Medical marijuana growers setting up shop in NE D.C.
WASHINGTON (WJLA) - Several northeast D.C. residents are grumbling over medical marijuana growers setting up shop in their backyard.
“This is something we definitely don't need in our neighborhood," said 88-year-old Reuben McNair.
He wishes he could enjoy his golden years without worrying about what's happening in warehouses around his Woodridge home.
“I do anticipate that sooner or later, we will have a problem," he said.
The now retired marine moved into his home in northeast in 1958. One medical marijuana cultivation center began business in his backyard this past summer. A second one opened just a few blocks over and two more are getting ready to open.
“They should be spread out,” he insisted. “Not all in one congested area."
“We can't take one more of these places," exclaimed Martha Ward.
She’s among the more than hundred residents who signed a petition protesting a fifth cultivator moving in.
“In my opinion, it's going to bring the property value down as well," said longtime resident Frances Penn.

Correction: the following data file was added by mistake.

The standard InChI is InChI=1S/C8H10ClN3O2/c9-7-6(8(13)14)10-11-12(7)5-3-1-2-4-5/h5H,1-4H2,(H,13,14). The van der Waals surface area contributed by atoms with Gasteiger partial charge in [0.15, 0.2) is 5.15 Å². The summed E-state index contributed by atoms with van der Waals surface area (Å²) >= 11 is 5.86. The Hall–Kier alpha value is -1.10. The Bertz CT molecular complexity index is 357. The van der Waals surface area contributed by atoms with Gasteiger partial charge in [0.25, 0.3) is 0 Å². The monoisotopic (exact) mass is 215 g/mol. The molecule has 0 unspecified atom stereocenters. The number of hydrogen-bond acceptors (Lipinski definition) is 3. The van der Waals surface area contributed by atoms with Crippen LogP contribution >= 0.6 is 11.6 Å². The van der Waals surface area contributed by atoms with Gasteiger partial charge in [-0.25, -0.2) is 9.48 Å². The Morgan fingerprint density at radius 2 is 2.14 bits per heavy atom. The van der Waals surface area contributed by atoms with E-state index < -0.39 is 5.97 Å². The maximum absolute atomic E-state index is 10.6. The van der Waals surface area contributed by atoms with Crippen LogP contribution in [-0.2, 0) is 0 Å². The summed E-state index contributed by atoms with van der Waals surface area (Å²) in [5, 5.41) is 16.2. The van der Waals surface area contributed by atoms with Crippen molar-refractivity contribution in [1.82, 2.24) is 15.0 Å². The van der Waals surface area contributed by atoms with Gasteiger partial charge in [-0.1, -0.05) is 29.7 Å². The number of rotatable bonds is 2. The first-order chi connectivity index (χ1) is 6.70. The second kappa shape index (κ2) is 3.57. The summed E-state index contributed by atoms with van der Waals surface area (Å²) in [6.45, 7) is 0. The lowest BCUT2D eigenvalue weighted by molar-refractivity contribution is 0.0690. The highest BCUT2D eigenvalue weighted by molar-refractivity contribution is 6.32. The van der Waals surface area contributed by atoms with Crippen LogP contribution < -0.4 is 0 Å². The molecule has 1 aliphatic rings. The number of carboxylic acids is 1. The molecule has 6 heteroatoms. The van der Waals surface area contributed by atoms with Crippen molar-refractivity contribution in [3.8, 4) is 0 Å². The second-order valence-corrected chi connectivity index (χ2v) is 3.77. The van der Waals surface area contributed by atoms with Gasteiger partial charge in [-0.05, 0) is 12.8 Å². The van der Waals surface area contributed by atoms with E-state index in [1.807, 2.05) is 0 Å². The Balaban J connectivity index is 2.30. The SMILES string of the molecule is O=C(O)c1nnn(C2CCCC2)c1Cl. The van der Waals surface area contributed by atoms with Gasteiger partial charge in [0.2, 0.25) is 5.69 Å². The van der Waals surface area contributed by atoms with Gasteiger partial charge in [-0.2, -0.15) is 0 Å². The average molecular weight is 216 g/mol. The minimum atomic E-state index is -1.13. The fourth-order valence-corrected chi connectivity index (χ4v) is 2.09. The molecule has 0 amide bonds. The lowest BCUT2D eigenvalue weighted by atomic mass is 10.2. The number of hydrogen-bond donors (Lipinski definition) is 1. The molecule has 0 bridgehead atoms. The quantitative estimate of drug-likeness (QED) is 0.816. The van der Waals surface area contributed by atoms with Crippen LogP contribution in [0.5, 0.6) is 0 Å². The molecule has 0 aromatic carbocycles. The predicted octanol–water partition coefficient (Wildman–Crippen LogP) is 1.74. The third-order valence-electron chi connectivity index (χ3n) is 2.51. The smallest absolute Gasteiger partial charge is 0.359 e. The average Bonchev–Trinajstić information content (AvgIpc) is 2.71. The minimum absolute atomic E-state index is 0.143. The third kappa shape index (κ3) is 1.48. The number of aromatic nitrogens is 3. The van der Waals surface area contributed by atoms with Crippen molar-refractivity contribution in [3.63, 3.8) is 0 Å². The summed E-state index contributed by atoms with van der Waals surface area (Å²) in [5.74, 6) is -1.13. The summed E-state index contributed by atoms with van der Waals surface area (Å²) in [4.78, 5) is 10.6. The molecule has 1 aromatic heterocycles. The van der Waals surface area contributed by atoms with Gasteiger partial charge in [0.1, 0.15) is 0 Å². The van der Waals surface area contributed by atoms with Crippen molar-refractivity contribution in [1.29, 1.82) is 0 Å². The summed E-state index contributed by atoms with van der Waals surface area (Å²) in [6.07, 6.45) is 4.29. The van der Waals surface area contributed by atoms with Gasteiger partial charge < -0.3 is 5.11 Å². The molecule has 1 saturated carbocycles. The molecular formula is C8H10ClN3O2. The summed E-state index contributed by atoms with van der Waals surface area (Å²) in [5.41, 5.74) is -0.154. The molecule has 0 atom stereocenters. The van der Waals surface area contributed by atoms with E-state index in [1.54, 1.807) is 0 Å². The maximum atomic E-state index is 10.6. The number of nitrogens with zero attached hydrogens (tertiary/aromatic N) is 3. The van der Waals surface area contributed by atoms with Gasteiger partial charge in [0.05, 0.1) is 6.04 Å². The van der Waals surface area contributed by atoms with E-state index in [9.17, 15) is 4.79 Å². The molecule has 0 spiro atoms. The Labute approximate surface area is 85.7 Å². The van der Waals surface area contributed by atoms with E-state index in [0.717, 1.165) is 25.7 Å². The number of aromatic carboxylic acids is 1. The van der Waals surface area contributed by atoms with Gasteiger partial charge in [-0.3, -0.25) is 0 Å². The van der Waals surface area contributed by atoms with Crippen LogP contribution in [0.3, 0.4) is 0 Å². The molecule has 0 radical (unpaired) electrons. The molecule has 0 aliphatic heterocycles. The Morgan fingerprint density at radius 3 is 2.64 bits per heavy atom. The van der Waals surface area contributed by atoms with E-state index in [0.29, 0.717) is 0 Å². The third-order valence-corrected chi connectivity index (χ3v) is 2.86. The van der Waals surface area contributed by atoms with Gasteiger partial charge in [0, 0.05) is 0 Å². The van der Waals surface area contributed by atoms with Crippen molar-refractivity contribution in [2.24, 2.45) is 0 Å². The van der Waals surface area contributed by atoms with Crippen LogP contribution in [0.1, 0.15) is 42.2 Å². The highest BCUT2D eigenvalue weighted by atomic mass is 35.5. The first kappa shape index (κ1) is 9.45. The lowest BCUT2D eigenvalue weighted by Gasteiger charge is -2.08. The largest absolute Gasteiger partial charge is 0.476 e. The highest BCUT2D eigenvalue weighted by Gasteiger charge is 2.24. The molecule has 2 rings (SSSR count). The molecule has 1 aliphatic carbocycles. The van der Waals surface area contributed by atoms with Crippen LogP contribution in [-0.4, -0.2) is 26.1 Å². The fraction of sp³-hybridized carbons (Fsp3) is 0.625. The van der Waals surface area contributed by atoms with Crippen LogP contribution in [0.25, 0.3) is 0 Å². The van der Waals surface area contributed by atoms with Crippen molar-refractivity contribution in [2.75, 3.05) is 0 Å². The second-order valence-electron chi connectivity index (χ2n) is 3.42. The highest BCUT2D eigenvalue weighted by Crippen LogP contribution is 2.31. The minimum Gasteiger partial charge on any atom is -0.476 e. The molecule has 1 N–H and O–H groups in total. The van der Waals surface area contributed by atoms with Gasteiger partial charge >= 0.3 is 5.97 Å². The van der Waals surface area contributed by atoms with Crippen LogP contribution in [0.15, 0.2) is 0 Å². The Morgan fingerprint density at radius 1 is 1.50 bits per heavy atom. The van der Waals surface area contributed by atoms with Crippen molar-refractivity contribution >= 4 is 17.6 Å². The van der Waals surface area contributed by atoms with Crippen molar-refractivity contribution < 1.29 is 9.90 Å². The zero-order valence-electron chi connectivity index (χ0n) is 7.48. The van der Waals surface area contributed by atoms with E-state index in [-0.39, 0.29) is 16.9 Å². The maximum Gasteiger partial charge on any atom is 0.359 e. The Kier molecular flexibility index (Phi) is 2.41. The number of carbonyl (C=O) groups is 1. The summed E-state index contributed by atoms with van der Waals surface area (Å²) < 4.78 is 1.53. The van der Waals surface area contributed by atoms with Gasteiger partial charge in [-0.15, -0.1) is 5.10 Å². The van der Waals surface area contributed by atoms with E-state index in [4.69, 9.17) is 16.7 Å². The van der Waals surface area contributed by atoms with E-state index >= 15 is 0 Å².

She and her neighbors worry D.C. leaders made a broken promise.
“When they were establishing [the cultivation centers], ‘oh we're never going to decriminalize it,’” she said they insisted. “’We're not going to be legalizing’ and what is coming up now?" she questioned.
The city council is currently debating decriminalizing small amounts of recreational pot. Those found with an ounce or less would face a $100 fine.
“We want to be able to say that we have a thriving community -- not house a mass inventory of cultivation centers,” said Advisory Neighborhood Commissioner Karla Butler.
She’s fielded complaint after complaint from concerned citizens.
"We would like artist lofts in industrial land,” she said. “We would like studios [and] sports centers not marijuana."
Councilmember Kenyan McDuffie who represents Ward 5 issued us this statement:
“It is difficult to tell residents in Woodridge that they should not be worried about the over-concentration of medical marijuana cultivation centers in such a small area. I remain concerned that multiple facilities will change the character of the surrounding neighborhood and I am working with the department of health to address this issue."
Our calls and emails to the D.C. Department of Health for comment were not immediately returned.